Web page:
Week Five:

May 14: Andrew Hughes Designing Digitally
May 15: John Rice Educational Games Research
May 16: Christy Tucker Experiencing E-Learning
May 17: Justin Brusino ASTD Learning Circuits Blog (we come full circle to discuss the tour and the gamification concept)
May 18: Karl Kapp Kapp Notes. The author provides reflections and lessons learned from the tour.

So join us for this exciting tour and social media event to discuss the pros and cons of Gamification and what it means to learning and development professionals. And follow us on Twitter at #gamiLI.

Gamification of Learning and Instruction

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Anonymous said...

" You can follow along by going blog to blog and leaving a comment. If you stop at every stop and leave a comment, you will receive a free whitepaper "The First Five Steps to Gamification of Content, Curriculum and Courses."

I may be the only one who feels this way, but this kind of if/then extrinsic/external "comment for reward" manipulation is even more disturbing than when used for pure marketing purposes. But using it to essentially withhold knowledge from your own professional community unless/until they leave a comment is actually offensive.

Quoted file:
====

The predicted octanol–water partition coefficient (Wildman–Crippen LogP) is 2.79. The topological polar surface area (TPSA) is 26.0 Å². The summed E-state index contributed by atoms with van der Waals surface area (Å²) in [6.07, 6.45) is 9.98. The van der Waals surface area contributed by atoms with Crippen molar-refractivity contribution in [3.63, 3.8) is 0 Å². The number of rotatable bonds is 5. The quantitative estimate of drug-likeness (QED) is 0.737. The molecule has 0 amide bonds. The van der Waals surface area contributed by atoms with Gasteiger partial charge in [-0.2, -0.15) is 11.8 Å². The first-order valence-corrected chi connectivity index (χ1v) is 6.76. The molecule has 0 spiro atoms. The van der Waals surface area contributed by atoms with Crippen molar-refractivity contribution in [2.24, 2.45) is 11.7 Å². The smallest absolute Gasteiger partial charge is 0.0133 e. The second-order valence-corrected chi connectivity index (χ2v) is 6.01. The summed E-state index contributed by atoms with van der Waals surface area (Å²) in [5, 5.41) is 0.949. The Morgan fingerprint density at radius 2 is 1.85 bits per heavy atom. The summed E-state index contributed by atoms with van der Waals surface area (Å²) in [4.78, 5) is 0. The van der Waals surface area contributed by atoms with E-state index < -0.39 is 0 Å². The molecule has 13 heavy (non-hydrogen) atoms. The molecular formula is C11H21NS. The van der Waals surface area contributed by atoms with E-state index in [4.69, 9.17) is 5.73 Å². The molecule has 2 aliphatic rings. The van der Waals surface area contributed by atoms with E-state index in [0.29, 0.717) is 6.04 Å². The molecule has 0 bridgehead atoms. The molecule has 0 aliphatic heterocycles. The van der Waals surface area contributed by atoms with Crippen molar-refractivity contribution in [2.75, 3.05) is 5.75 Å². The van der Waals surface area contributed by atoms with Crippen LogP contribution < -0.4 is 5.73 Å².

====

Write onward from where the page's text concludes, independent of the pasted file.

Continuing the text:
This technique puts you squarely in the space occupied by those who've tarnished the word "gamification". I hope you rethink this, in light of a serious pile of evidence that suggests a pure if/then extrinsic reward for a behavior that unambiguously needs to be intrinsically motivating is undermining that motivation.